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Addressing Child Malnutrition in Yemen: Muneera's story

Malak Shaher's picture
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Muneera (UNICEF)

“We had lost hope,” said Muneera’s father. “As her health deteriorated and her body weakened, we worried that she could not last much longer.” Six months short of her fourth birthday, Muneera was suffering the effects of malnutrition, which had put her life in danger. Though she lived near Yemen’s capital, Sana’a, Muneera’s family did not have the resources to take her for medical care. Like thousands of other children in Yemen, the deteriorating conditions due to ongoing instability had led to malnutrition.
 
Fortunately, a mobile medical team was able to reach her. The team was able to provide therapeutic feeding to help Muneera overcome the effects of malnutrition, and her life is no longer in danger.
 
“I have been without a job for a long time because of the war,” Muneera’s father explained, “and I cannot provide enough food for my family.”  If the medical team at the health facility in Al-Hayma had not visited his family, he was sure that he would have lost his daughter.  The health facility in Al-Hayma is supported by the World Bank as part of the Emergency Health and Nutrition Project (EHNP).  Implemented in partnership with UNICEF with the aim of supporting Yemen’s health system, the project provides necessary supplies, operating expenses, and support to medical staff so they, in turn, can provide health care to people in Yemen.  The project funds mobile teams to seek out the most vulnerable people and ensure they are receiving care.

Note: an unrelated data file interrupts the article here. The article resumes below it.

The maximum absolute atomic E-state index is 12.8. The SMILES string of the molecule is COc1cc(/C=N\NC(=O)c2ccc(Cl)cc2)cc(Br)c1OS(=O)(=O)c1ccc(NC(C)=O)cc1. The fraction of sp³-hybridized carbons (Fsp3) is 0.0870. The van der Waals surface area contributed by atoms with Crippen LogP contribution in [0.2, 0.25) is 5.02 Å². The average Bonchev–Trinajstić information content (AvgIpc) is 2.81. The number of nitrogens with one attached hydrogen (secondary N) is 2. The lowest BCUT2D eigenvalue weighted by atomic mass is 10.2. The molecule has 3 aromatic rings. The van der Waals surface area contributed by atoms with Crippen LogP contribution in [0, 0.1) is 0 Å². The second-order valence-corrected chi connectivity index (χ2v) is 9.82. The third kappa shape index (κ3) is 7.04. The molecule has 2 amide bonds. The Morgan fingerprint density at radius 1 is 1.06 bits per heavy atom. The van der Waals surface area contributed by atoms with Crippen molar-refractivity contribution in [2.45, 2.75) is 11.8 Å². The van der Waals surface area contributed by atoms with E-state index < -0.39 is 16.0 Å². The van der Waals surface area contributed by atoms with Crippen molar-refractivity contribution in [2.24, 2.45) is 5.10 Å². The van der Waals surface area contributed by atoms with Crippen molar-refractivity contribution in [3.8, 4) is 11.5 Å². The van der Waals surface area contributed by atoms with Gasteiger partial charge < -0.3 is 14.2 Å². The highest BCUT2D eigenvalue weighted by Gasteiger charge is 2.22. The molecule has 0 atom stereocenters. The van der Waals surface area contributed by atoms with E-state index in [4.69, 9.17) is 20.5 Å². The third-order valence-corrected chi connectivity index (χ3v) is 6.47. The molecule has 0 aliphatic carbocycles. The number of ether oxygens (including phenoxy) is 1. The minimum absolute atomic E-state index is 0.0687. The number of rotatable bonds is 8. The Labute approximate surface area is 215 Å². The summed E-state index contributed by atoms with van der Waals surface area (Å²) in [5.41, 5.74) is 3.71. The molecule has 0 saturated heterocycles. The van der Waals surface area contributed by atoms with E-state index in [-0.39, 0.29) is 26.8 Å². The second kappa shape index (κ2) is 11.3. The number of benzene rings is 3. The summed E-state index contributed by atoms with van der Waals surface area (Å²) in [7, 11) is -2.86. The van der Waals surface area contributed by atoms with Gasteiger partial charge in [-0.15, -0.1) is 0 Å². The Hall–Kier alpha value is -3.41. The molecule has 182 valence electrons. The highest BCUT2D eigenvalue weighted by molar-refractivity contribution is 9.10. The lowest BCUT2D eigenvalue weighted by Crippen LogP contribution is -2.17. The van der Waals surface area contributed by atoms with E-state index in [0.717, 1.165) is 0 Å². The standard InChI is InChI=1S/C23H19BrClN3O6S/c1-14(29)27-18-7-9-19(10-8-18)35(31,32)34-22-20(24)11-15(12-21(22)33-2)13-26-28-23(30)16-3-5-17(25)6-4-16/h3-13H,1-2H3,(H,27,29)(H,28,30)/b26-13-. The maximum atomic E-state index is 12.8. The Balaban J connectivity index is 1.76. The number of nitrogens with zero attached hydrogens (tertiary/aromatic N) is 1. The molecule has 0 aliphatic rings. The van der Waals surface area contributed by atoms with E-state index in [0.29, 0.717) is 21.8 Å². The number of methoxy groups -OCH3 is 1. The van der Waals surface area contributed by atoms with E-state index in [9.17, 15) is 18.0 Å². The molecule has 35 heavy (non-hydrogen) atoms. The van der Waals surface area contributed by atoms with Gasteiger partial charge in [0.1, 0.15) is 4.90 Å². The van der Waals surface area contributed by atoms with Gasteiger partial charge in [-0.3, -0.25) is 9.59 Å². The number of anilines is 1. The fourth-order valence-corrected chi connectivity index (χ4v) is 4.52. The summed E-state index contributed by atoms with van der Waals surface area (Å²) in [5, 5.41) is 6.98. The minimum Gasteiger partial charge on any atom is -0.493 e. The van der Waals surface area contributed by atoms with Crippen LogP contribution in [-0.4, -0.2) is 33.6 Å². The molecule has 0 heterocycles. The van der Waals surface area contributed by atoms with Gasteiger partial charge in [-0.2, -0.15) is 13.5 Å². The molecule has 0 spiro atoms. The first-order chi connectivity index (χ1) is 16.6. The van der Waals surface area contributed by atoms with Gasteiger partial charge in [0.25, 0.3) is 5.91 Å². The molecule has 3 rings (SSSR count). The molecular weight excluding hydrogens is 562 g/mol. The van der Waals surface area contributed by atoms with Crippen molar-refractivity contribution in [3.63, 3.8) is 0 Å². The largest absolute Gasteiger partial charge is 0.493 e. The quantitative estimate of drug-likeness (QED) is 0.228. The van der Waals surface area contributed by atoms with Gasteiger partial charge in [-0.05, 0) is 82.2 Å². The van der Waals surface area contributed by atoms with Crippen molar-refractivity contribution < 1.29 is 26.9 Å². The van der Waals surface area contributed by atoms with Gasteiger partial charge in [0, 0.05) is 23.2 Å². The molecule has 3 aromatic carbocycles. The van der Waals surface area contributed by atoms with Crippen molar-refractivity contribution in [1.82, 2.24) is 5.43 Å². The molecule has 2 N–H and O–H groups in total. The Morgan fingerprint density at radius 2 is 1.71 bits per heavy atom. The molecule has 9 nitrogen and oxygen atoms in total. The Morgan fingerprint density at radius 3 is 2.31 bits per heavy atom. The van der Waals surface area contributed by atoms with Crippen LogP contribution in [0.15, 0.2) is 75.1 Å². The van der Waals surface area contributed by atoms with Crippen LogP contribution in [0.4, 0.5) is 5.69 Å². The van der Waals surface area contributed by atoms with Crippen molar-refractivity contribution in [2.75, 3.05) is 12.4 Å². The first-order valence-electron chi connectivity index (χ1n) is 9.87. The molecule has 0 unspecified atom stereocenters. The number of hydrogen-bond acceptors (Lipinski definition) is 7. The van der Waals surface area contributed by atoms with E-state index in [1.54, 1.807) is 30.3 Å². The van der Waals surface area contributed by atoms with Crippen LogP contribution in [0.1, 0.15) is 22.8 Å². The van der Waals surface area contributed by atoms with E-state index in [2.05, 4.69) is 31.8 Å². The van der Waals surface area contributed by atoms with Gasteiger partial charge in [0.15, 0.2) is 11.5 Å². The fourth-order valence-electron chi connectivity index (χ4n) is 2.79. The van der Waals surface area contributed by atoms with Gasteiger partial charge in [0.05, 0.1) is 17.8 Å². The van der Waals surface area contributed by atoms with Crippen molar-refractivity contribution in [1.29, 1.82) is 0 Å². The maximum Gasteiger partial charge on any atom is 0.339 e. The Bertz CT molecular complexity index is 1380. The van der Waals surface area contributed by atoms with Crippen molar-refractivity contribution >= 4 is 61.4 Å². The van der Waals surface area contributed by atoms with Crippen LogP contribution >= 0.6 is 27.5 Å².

Muneera began undergoing treatment on June 1, 2018 at one of the mobile clinics supported by the EHNP. After a week of follow-up and supervision by the medical team, her health condition improved. The medical team leader, Ibrahim Rabie’a, said that on May 31, when the team first found Muneera, she was suffering from malnutrition with health complications, such as acute pneumonia, fever, and movement difficulties. When her family couldn’t afford to take her to the hospital, the team responded to the case and performed initial medical support. Then they followed up on her condition and managed to visit her every 14 days until she passed the critical stages of her illness. During a recent visit from the medical team, Muneera was already feeling better, and was up and playing with her peers near her home. The Emergency Health and Nutrition Project is continue to work to contribute effectively to the treatment of nearly 400,000 Yemeni children suffering from severe acute malnutrition and needing urgent care. This project has contributed to the treatment of more than 130,000 severely acute malnourished children so far in Yemen between January and June 2018. Muneera was one of them.
 

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